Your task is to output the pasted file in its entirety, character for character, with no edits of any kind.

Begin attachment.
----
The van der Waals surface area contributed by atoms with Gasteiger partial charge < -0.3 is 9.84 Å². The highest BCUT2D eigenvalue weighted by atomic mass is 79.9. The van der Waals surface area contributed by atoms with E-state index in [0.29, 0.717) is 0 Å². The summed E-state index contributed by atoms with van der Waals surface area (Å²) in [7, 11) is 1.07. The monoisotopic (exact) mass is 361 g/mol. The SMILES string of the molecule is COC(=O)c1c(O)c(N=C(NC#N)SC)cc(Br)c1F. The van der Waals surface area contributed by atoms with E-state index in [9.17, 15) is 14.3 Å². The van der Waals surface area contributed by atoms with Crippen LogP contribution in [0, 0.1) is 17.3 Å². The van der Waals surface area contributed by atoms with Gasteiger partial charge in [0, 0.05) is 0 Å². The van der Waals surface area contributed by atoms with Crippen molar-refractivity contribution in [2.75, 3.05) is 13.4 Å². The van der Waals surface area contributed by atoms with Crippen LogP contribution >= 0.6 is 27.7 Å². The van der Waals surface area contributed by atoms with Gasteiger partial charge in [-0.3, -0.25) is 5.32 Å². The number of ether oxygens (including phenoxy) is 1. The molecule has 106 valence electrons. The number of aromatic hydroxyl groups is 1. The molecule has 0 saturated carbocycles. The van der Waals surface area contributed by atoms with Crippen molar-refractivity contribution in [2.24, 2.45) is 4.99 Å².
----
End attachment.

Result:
The van der Waals surface area contributed by atoms with Gasteiger partial charge < -0.3 is 9.84 Å². The highest BCUT2D eigenvalue weighted by atomic mass is 79.9. The van der Waals surface area contributed by atoms with E-state index in [0.29, 0.717) is 0 Å². The summed E-state index contributed by atoms with van der Waals surface area (Å²) in [7, 11) is 1.07. The monoisotopic (exact) mass is 361 g/mol. The SMILES string of the molecule is COC(=O)c1c(O)c(N=C(NC#N)SC)cc(Br)c1F. The van der Waals surface area contributed by atoms with E-state index in [9.17, 15) is 14.3 Å². The van der Waals surface area contributed by atoms with Crippen LogP contribution in [0, 0.1) is 17.3 Å². The van der Waals surface area contributed by atoms with Gasteiger partial charge in [0, 0.05) is 0 Å². The van der Waals surface area contributed by atoms with Crippen molar-refractivity contribution in [2.75, 3.05) is 13.4 Å². The van der Waals surface area contributed by atoms with Crippen LogP contribution >= 0.6 is 27.7 Å². The van der Waals surface area contributed by atoms with Gasteiger partial charge in [-0.3, -0.25) is 5.32 Å². The number of ether oxygens (including phenoxy) is 1. The molecule has 106 valence electrons. The number of aromatic hydroxyl groups is 1. The molecule has 0 saturated carbocycles. The van der Waals surface area contributed by atoms with Crippen molar-refractivity contribution in [2.24, 2.45) is 4.99 Å².